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						Bauer Limited Miata Catfish 1

Morphing a Miata Into a Catfish

Text and photos by Steve Temple

While most folks are familiar with catfish, especially around meal times, there’s a lesser-known meaning to this term. It refers to a person who pretends to be someone they’re not, usually on Facebook or other social media, especially to pursue a deceptive online romance. The latter sense has some relevance to Cord Bauer’s new Catfish, a car that started life as the widely available Miata, but now has a completely new identity. As for the romance part, well, we have to admit to falling for this new design for a number of reasons.

First off, there’s that swoopy shape. Bauer says its flowing curves and fish-mouth grille were the inspiration for the name (not the internet scam). At first glance, we couldn’t stop staring at its comely and innovative form. Which follows function by the way, as many hours of CFD (Computational Fluid Dynamics) went into developing the shape.

Bauer’s background includes inventing the ReadyRamp, and co-founding ReadyLift Suspension, along with designing numerous car and motorcycle product. According to him, the Catfish has the same coefficient of drag as a Miata—yet something even more significant.

“With a splitter, diffusers and no windscreen, this car has a lower Cd and more downforce—it’s a potent track machine,” he points out. Creaform in Canada did the CFD (Computational Fluid Dynamics) work using a software system that many of the Formula One teams also use for aero analysis, and the engineer who did the work got is PhD in CFD.

Adding to the car’s compelling aero and aesthetic statement is the cockpit treatment, with dimple-die, riveted aluminum panels inspired by the Lola T70, plus custom gauge faces replacing the factory panel. Altogether, the interior is Spartan and workmanlike, but with a future-look quality.

All told, we bet that most folks would never guess about the Miata mechanicals underneath the hood. But this is not merely a simple rebody.

While the Catfish is based on a Miata (1990 to 2005), the factory unibody is not used. Basically, just the “roller skate” is employed, which includes the engine, drivetrain, K-members, and suspension. A custom triangulated tubular frame, designed by multi-time, Paris-Dakar winner Ron Hemphill, replaces the factory unibody cockpit section, and connects the front and rear sections of the chassis.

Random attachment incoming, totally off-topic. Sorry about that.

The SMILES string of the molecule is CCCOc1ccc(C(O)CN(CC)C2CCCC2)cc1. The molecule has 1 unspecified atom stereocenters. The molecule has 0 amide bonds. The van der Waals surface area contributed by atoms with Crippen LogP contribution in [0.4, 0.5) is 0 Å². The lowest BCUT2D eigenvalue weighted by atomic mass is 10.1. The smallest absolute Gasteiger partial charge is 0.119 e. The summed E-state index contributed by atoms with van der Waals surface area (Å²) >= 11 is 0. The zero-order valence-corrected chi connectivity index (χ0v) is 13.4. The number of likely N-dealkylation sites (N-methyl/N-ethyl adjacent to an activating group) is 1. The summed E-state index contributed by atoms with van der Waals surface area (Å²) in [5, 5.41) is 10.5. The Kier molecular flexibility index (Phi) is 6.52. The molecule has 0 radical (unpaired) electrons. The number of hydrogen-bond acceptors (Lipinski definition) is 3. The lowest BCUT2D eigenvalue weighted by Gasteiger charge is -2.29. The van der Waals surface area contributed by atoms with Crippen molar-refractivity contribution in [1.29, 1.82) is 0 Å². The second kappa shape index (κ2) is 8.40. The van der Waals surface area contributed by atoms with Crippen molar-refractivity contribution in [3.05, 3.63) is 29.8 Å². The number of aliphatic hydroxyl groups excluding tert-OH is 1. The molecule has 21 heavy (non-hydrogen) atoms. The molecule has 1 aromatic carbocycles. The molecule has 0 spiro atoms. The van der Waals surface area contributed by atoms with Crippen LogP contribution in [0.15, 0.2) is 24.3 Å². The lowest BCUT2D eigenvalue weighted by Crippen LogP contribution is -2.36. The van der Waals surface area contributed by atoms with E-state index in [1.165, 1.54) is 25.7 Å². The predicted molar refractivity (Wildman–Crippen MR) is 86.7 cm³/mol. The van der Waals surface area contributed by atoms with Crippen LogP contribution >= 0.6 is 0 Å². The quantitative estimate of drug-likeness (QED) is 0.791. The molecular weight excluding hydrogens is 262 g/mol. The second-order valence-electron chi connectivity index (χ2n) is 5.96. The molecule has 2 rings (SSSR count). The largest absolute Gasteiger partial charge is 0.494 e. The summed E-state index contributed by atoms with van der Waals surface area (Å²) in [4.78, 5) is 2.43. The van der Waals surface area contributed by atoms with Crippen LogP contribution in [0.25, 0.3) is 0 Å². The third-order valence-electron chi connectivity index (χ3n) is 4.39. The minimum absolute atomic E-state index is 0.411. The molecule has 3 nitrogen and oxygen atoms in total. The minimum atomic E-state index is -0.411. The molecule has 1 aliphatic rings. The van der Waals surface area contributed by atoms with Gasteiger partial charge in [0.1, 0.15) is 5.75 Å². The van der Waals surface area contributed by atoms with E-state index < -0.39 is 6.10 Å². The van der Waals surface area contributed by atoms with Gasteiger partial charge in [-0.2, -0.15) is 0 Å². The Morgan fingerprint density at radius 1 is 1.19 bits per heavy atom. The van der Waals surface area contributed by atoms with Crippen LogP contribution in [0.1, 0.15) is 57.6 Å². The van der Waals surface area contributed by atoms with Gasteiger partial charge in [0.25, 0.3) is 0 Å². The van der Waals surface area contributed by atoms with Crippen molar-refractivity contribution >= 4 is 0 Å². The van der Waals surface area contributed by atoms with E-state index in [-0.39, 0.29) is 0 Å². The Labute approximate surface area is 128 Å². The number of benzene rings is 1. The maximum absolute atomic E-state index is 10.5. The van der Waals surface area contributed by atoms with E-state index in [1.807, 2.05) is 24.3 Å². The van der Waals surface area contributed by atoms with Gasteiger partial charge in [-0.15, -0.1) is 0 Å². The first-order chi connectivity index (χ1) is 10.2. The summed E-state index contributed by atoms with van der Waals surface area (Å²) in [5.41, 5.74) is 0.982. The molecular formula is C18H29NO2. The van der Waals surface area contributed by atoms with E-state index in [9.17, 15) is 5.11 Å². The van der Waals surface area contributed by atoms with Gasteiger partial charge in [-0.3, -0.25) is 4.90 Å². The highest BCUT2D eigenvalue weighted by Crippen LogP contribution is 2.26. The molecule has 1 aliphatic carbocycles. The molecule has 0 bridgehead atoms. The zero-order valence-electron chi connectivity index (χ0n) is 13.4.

The Catfish body, consisting of a custom layup using S-glass with carbon fiber reinforcements and tooling resin, mounts onto this frame. The paint slathered on the car shown here is 2014 Mazda Liquid Silver Metallic.

With the unibody removed, what you end up with is a vehicle that weighs around 1,600 pounds, and can easily have 265 reliable horsepower (by adding a turbo or supercharger).

“That’s a 1:6 horsepower to weight ratio, which is well into supercar territory,” Bauer notes. “This is without trying hard! Breath harder on the engine and you'll be at 1:5 or lower.” Indeed, we’ve heard about a few track-ready versions with skewed power/weight ratios that are in the works, and Bauer says you can even drop in an LS3 V-8!

We drove the factory demo, fitted with a 1.6-liter from a ’92 model (purchased for only $800), delivering about 100 horses, and came away amazed by the quickness of the throttle response. That’s due in part to the lightweight flywheel (5.5 pounds) with racing clutch, a lightly refreshed motor, a newer 6-speed transmission and a Miata Torsen differential. Other upgrades include a MegaSquirt PNP2 ECU, a Competition Werkes custom side pipe, and a hand-fabricated stainless mid-pipe.

The handling is lithe and supple. This particular car has a Bilstein Sport suspension (Spec Miata type), with Swift Springs. And the brakes and rotors are Wilwood units that take approximately 40 pounds off the overall unsprung weight of the car, improving the underpinnings.

Even more fun is on the way: Bauer says the car will soon have a Flyin’ Miata turbo setup with DeatschWerks 700cc injectors, FM exhaust manifold, oil and water turbo cooling setup, intercooler and piping, a blow off valve (external) and boost gauge. No nitrous, as that would probably be overkill. He’ll have his hands full trying to land this wild fish!

Since the Miata is the best-selling sports car in history, and the most raced model in the world, aftermarket support for all sorts of performance and other parts is extensive, and Bauer plans to take full advantage of that fact for a Catfish variant in the works (hint, hint). Other items he’s developing include a street-legal windshield, basically a cut-down and canted Miata piece with a custom frame. With the current wind deflectors, Mother Nature controls the temperature knob, he admits. “But the payoff is that I can park the Catfish next to a Ferrari or Cobra or Porsche, and those cars will invariably be the second car everyone sees. Win.” And judging from the interest received thus far, that’s no fictitious romance.


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Bauer Limited Miata